Monday, October 11, 2004

Pseudo-Fascism, Part 4

Here's the link to part 4 of Orcinus' superb series on the rise of pseudo-fascism in America. Although I highly recommend that you read all parts, here's some of the highlights with extra thoughts by me.

1. The extreme right-wing press has reached the point of pseudo-fascism. Of course the extreme right-wing press today is really pretty mainstream. When you have Ann Coulter calling liberals traitors and Sean Hannity comparing liberalism to terrorism, you have reached a point where fascism is near. The more mainstream that these ideas can get, the more they will be accepted by everyone who is not a liberal. They dominate AM talk radio, they are to be found on Fox and in best-selling books. They are reaching the mainstream of the Republican Party with people like Cheney and Ashcroft. Another 4 years of Bush and they may be very prominent within the mainstream rhetoric of the Republican Party.

2. Is there another time in American history when one party has ostracized the other party so strongly? Perhaps in 1799 and 1800 when the Federalists passed the Alien and Sedition Acts and imprisoned Jeffersonian editors. At that point in our history we reached a real crisis in the republic. Would the democratic experiment succeed? The voters in 1800 turned out the Federalists and thus began 24 years of Jeffersonian administrations. This helped save democracy. Will that happen in 2004?

Usually in American history, as partisan as this nation's politics can get, one party has generally respected the other. But not now. The Republicans are out for total dominance and want to send the Democrats into oblivion to create a 1-party state. And if they succeed in this, it's difficult to see how democracy as we have known it survives in America. That doesn't mean that a Bush victory means the end of democracy, but it could mean that if the Republicans consolidate their gains and win again in 2008, we may be in some serious trouble.

3. The sense of Bush as a religious figure. This is odd and frightening. But people on the right, especially the evangelicals really see Bush as a religious figure. In some ways, perhaps this shouldn't be that surprising for those who have witnessed the rise of the fundamentalist right. Perhaps we should consider Reagan as a sort of John the Baptist for W's Christ. Christians really see Bush as their president and the savior of Christianity in this nation. Therefore, attacks upon him are not only political, but also personal and religious. If you are attacking W, then you are attacking God's will. This kind of symbolism could easily shade into fascism if the Republicans decide to capitalize it and actually create symbols of W and Jesus, or other powerful symbols, as has happened many times before in right-wing dictatorships. Look into the comparisons between Eva Peron and the Virgin Mary as an example of this.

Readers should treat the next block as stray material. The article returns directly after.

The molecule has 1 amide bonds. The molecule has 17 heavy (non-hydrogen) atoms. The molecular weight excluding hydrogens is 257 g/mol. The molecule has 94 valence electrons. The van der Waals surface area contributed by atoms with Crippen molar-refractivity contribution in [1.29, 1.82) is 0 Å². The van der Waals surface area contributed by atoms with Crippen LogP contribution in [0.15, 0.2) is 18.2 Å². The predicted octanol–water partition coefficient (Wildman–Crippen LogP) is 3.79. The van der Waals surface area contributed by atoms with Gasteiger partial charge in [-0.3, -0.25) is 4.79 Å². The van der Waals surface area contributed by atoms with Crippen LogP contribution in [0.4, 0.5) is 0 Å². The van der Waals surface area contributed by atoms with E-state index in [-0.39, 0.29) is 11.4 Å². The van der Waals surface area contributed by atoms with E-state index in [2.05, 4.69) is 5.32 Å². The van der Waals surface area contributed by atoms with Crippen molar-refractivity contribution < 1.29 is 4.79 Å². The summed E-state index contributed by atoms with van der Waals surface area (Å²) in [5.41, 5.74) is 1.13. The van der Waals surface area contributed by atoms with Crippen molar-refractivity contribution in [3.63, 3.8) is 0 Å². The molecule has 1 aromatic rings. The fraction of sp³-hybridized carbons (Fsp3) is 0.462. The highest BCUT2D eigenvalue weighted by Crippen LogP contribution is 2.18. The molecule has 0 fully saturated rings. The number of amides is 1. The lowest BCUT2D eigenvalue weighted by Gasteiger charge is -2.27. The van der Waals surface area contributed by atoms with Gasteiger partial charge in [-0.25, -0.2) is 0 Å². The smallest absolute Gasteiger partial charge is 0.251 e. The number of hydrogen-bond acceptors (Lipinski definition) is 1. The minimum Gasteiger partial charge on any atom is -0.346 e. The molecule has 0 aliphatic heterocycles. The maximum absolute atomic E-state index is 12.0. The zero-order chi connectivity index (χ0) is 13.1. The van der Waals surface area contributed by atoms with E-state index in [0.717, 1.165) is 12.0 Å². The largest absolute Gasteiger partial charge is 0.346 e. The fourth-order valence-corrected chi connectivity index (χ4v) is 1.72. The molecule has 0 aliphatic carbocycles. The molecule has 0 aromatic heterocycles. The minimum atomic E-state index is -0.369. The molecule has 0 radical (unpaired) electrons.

Christians really believe that they are oppressed today. How this is possible, I don't know, but it's not that different from white males believing that blacks and women have all the advantages in today's society. Check out this quote:

Says Delores: "There is an agenda—to get rid of God in our country." Chirps the
reporter: Certainly not on the part of John Kerry, who once entertained dreams
of entering the priesthood. I'm almost laughed out of the room. I ask why Kerry
goes to mass every week if he's trying to get rid of God. "Public relations!" a
young man calls out from across the room. "Same reason he does everything else."
Cue for Delores to repeat something a rabbi told her: "We have to stand
together, because this is what happened in Europe. You know—once they start
taking this right and that right. And you have the Islamic people . . . " She
trails off. I ask whether she's referring to the rise of fascism. "We're losing
our rights as Christians: yes. And being persecuted again."

Who will save Christians from oppression: W. He really seems to be considered a messenger from God. Read about the new pro-Bush movie on the Orcinus link for these incredible connections--God, nation, and W. Dealing with this kind of imagery is going to be very tricky if Bush wins again. This is perhaps the most scary part of the whole story of the rise of pseudo-fascism in America. No other time in American history has a president been endowed with heavenly power. The connection of God and the president is something that is a legitimate threat to the separation of church and state in America and perhaps the integrity of the republic itself.